• “Personally, I want to ensure that our living environments remain in good www.sera-ng.com condition for the present and future generations,” Ken says. “And the best way to do this is to encourage organisations to take their Corporate Social Responsibility seriously. The business entity should be used as a vehicle for delivering stakeholder value and not just for maximising shareholder profit.” 84 Ken reaches behind him to push a button on a fan. “It’s getting hot in here,” he says. The fan accelerates and Ken continues his story. “In 2007, very few organisations had sustainability reports to present,” he says. “Some international organisations were reporting on the global level, but very few were talking about the Nigeria situation. A very limited percentage of corporations were willing to disclose the actual figures in terms of funds committed to the CSR portfolio. “The overall goal is to promote behavioural change in Nigeria with regards to sustainability, or the triple bottom line. We do this on two different axes, sharing knowledge and creating awareness. The first is done through the annual report with best practices, and the second by the awards.” “Awards?” I say. “Tell me about the awards.”Meeting Ken looks at Arit. “We organise an annual award ceremony to reward the best CSR practices,” she says. “It shifts the attention to issues of sustainability andKe n E g b a s On our trip around the world, we want to experience cool destinations, attracts a very high-profile audience of top industry and political leaders.” meet visionary people and brands with a purpose. In recent years, we have comethe man behind across more and more brands that tell their Corporate Social Responsibility “How do brands participate?” I ask. story according to the triple bottom line; People, Planet, Profit. These criteriaN i g e r i a C S R Aw a r d s measure the real success of a company from an economic, ecological and 85 “Participation in The SERAs is voluntary,” Arit says. “Corporations subscribe social perspective. I follow these brands, which understand they should have and commit to the terms. This includes disclosing information and cooperating a purpose in society, with increasing interest. during the verification by the field research team. The outcomes of the field research are captured in the annual report and documentary.” In Lagos I found someone who shares my interest; Ken Egbas, founder of The SERAs, which he describes as a ‘new way of promoting behavioural change “Are you satisfied with the results so far?” I ask. and adoption of sustainable practices by corporations in Nigeria’. It takes a few seconds before Ken answers. “I think we started an important The meeting is set in Yaba, in the office of TruContact, Ken’s PR agency that trend back in 2007,” he says, “and a lot has changed already. Nowadays, more founded The SERAs. The office is filled with books from floor to ceiling. I try organisations are looking at their operations with a sustainability focus and to read some of the titles in the semi-dark – all the curtains are closed to have committed to conducting their business in a socially responsible way.” keep the sun and the heat out. People, planet, profit by Peter Fisk, Brand New Justice by Simon Anholt, No Logo by Naomi Klein... Ken pauses for a few seconds before concluding. “But there is still a lot of room for improvement,” he says making a wide gesture with his arms, The door opens and Ken enters the room. He is tall and slim, wearing an elegant probably to indicate the margin for improvement. striped shirt. Behind him a woman enters, armed with a notebook and a smile on her face. “Welcome,” Ken says, “I like you to meet Arit Oku, she is second “I think you’re doing a great job,” I say. ”It is important that companies are in command here at TruContact. Without her...” Ken doesn’t finish his sentence beginning to understand that being responsible brings huge rewards – both but shakes our hands instead and invites us to sit down around a large table. financially and in terms of social capital.” “Good to meet you at last, Ken,” I say. “You founded The SERAs, Nigeria CSR “So true,” Ken replies. “If you’ve finished your trip around the world by Awards back in 2007. Why did you decide to do this?” October, you should stop by in Lagos again, for The SERAs award ceremony.”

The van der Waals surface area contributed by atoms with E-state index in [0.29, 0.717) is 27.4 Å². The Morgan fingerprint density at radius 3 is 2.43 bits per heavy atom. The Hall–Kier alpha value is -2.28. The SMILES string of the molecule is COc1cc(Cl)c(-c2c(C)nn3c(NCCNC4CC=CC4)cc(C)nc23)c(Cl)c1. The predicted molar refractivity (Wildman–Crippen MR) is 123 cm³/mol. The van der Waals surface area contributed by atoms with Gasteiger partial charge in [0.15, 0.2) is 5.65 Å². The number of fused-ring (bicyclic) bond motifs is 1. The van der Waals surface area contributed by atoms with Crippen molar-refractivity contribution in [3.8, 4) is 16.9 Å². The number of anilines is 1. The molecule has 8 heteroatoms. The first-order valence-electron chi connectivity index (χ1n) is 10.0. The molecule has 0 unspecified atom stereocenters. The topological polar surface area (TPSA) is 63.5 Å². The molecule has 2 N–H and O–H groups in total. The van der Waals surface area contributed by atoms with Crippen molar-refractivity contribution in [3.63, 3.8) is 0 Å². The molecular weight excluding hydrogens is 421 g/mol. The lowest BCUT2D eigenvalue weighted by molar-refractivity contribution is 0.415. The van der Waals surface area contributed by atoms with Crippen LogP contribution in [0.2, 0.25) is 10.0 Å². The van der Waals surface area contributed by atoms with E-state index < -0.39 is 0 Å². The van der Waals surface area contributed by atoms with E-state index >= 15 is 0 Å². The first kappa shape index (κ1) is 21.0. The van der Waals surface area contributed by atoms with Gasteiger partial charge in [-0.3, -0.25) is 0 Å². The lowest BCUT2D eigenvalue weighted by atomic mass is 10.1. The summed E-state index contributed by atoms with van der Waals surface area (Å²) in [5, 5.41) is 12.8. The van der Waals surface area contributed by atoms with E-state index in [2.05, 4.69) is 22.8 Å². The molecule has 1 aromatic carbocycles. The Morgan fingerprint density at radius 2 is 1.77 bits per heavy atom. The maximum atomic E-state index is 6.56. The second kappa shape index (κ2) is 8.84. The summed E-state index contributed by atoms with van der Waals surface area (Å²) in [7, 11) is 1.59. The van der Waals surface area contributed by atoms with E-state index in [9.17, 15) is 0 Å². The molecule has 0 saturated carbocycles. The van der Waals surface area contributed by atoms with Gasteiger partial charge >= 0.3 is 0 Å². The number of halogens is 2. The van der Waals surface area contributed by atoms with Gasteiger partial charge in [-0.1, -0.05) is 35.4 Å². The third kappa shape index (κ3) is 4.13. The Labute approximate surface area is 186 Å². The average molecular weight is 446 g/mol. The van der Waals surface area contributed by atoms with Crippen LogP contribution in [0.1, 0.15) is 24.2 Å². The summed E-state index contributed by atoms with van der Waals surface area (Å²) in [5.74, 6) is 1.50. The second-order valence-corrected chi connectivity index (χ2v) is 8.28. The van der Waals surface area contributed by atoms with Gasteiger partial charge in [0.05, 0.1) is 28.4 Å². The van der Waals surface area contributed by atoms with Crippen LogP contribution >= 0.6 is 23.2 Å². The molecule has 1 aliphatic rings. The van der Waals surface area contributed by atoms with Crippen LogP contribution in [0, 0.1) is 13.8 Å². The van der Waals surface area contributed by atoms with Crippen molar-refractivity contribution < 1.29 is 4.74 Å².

• We met Clara Chinwe Okoro in Cannes during the Lions Awards Festival. “I’m from Nigeria,” she said. “I love the landscapes , the untouched virgin Meeting spaces and the almost invincible way of life that defines my country.” We were www.brandworld.tv having a coffee at the Mocca, opposite the Palais des Festivals when she said: Clara “If you are looking for a true definition of the word ‘chaos’, you need look no further than the way we live. But the chaos has steeled my spirit.” the ICE lady As to our question what she was doing at an advertising festival in Cannes, in Lagos she answered: “I’m the founder of a company called Brandworld Media, which was set up to preach the gospel of branding to Africa. I am here to listen to and interview people with an interesting vision on branding. I can then share those stories back home with my audience.” “Interesting,” I said. “What was your vision on brands and branding when you set up Brandworld Media?” “My belief was that brands were the new wealth creator in any modern economy and my assignment was to use the media as a tool for bringing prosperity to Africa. Twelve years on and the dream is still soaring, despite the scars and sometimes even nightmares. “Actually, speaking of the people I am interviewing,” Clara continued, “why don’t I interview you for Brandworld Media here in Cannes. When you come to Nigeria for your project Around the World in 80 Brands , you can then interview86 me for your book.” “That sounds like a plan,” I said. And here we are, in Lagos, Nigeria, six weeks after our first meeting in Cannes. The meeting is set on the campus of the University of Lagos, bordering the Lagoon. “I love this place,” Clara says. “It’s like an oasis in this huge city. I come here quite often and just sit by the waterfront overlooking the lagoon.” We look at the large surface of water, which is cut in half by the Third Mainland Bridge that connects the mainland to Victoria Island, aka VI. “Another reason why I like it here is being in the presence of young people. Not too long ago I started ICE, a platform for trend forecasting on how youths consume brands.” “Interesting,” I say. “What does ICE stand for? I’m curious to know what this word inspires in a tropical country.” Clara laughs: “ICE is an acronym for Intelligence, Culture and Evolution,” she says. “Through ICE Magazine our role is to provide the market intelligence for brands on one side and define and safeguard the cultural context on the other. “I am determined to use the ICE medium to transform the thinking process of the Nigerian youth,” Clara continues. “I want them to understand that the 87 power to create the future they desire is theirs.” “That’s cool,” I say. “What’s cooler than cool?” Clara asks. “ICE cool!” we say at the same time.